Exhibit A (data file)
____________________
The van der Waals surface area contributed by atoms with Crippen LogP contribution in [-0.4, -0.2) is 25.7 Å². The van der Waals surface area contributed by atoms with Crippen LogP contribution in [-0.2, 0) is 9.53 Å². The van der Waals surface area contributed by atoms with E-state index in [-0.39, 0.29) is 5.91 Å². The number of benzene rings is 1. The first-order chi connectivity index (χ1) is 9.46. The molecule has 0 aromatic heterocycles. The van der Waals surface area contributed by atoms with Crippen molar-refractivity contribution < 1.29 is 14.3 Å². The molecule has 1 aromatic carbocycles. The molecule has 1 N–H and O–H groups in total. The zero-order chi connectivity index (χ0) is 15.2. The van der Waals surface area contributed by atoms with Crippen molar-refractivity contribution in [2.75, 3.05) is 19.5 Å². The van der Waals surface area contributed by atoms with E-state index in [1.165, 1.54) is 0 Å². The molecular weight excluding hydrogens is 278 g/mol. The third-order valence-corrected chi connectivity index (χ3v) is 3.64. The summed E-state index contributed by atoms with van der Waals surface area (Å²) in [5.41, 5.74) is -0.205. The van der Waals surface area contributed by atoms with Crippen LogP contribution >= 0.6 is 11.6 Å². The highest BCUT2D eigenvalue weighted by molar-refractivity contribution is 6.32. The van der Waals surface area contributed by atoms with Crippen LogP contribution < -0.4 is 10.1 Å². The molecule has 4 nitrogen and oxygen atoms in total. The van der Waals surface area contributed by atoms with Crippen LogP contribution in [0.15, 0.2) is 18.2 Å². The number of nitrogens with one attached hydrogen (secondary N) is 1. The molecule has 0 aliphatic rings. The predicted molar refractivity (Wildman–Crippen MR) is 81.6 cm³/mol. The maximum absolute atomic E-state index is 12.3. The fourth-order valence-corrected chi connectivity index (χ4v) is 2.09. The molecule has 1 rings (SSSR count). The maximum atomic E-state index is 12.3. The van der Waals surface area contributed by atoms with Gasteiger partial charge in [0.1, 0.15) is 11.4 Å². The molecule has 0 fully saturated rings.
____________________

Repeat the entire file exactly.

The van der Waals surface area contributed by atoms with Crippen LogP contribution in [-0.4, -0.2) is 25.7 Å². The van der Waals surface area contributed by atoms with Crippen LogP contribution in [-0.2, 0) is 9.53 Å². The van der Waals surface area contributed by atoms with E-state index in [-0.39, 0.29) is 5.91 Å². The number of benzene rings is 1. The first-order chi connectivity index (χ1) is 9.46. The molecule has 0 aromatic heterocycles. The van der Waals surface area contributed by atoms with Crippen molar-refractivity contribution < 1.29 is 14.3 Å². The molecule has 1 aromatic carbocycles. The molecule has 1 N–H and O–H groups in total. The zero-order chi connectivity index (χ0) is 15.2. The van der Waals surface area contributed by atoms with Crippen molar-refractivity contribution in [2.75, 3.05) is 19.5 Å². The van der Waals surface area contributed by atoms with E-state index in [1.165, 1.54) is 0 Å². The molecular weight excluding hydrogens is 278 g/mol. The third-order valence-corrected chi connectivity index (χ3v) is 3.64. The summed E-state index contributed by atoms with van der Waals surface area (Å²) in [5.41, 5.74) is -0.205. The van der Waals surface area contributed by atoms with Crippen LogP contribution >= 0.6 is 11.6 Å². The highest BCUT2D eigenvalue weighted by molar-refractivity contribution is 6.32. The van der Waals surface area contributed by atoms with Crippen LogP contribution < -0.4 is 10.1 Å². The molecule has 4 nitrogen and oxygen atoms in total. The van der Waals surface area contributed by atoms with Crippen LogP contribution in [0.15, 0.2) is 18.2 Å². The number of nitrogens with one attached hydrogen (secondary N) is 1. The molecule has 0 aliphatic rings. The predicted molar refractivity (Wildman–Crippen MR) is 81.6 cm³/mol. The maximum absolute atomic E-state index is 12.3. The fourth-order valence-corrected chi connectivity index (χ4v) is 2.09. The molecule has 1 rings (SSSR count). The maximum atomic E-state index is 12.3. The van der Waals surface area contributed by atoms with Gasteiger partial charge in [0.1, 0.15) is 11.4 Å². The molecule has 0 fully saturated rings.